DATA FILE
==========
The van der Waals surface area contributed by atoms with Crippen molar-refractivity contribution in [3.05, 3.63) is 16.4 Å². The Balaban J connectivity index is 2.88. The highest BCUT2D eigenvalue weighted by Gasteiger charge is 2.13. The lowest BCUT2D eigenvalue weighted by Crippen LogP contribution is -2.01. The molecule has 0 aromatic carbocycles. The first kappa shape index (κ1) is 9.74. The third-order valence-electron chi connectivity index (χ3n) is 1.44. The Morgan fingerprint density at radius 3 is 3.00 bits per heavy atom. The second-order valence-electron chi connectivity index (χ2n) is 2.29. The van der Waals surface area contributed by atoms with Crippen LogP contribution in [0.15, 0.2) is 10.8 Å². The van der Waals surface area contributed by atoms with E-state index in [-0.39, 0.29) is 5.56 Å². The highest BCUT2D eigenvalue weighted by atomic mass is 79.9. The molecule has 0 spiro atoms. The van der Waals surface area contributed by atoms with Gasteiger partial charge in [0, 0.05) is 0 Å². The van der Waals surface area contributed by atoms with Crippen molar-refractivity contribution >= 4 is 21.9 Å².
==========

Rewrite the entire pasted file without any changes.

The van der Waals surface area contributed by atoms with Crippen molar-refractivity contribution in [3.05, 3.63) is 16.4 Å². The Balaban J connectivity index is 2.88. The highest BCUT2D eigenvalue weighted by Gasteiger charge is 2.13. The lowest BCUT2D eigenvalue weighted by Crippen LogP contribution is -2.01. The molecule has 0 aromatic carbocycles. The first kappa shape index (κ1) is 9.74. The third-order valence-electron chi connectivity index (χ3n) is 1.44. The Morgan fingerprint density at radius 3 is 3.00 bits per heavy atom. The second-order valence-electron chi connectivity index (χ2n) is 2.29. The van der Waals surface area contributed by atoms with Crippen LogP contribution in [0.15, 0.2) is 10.8 Å². The van der Waals surface area contributed by atoms with E-state index in [-0.39, 0.29) is 5.56 Å². The highest BCUT2D eigenvalue weighted by atomic mass is 79.9. The molecule has 0 spiro atoms. The van der Waals surface area contributed by atoms with Gasteiger partial charge in [0, 0.05) is 0 Å². The van der Waals surface area contributed by atoms with Crippen molar-refractivity contribution >= 4 is 21.9 Å².